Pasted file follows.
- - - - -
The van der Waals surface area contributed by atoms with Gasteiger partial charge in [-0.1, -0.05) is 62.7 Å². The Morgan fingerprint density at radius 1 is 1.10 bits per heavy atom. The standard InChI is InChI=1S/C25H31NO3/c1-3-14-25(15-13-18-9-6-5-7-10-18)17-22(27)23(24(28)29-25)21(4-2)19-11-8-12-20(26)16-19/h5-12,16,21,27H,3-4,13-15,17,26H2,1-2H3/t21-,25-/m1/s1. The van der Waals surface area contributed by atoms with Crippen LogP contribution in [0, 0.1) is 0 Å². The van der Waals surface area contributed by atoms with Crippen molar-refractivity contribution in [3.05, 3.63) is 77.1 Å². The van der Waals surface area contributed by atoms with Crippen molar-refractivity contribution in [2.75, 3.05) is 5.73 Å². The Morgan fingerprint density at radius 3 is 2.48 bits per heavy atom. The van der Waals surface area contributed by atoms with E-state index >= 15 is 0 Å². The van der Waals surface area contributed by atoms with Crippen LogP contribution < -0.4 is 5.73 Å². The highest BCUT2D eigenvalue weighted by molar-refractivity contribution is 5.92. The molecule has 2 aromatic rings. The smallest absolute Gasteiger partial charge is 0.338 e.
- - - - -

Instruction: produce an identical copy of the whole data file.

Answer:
The van der Waals surface area contributed by atoms with Gasteiger partial charge in [-0.1, -0.05) is 62.7 Å². The Morgan fingerprint density at radius 1 is 1.10 bits per heavy atom. The standard InChI is InChI=1S/C25H31NO3/c1-3-14-25(15-13-18-9-6-5-7-10-18)17-22(27)23(24(28)29-25)21(4-2)19-11-8-12-20(26)16-19/h5-12,16,21,27H,3-4,13-15,17,26H2,1-2H3/t21-,25-/m1/s1. The van der Waals surface area contributed by atoms with Crippen LogP contribution in [0, 0.1) is 0 Å². The van der Waals surface area contributed by atoms with Crippen molar-refractivity contribution in [3.05, 3.63) is 77.1 Å². The van der Waals surface area contributed by atoms with Crippen molar-refractivity contribution in [2.75, 3.05) is 5.73 Å². The Morgan fingerprint density at radius 3 is 2.48 bits per heavy atom. The van der Waals surface area contributed by atoms with E-state index >= 15 is 0 Å². The van der Waals surface area contributed by atoms with Crippen LogP contribution < -0.4 is 5.73 Å². The highest BCUT2D eigenvalue weighted by molar-refractivity contribution is 5.92. The molecule has 2 aromatic rings. The smallest absolute Gasteiger partial charge is 0.338 e.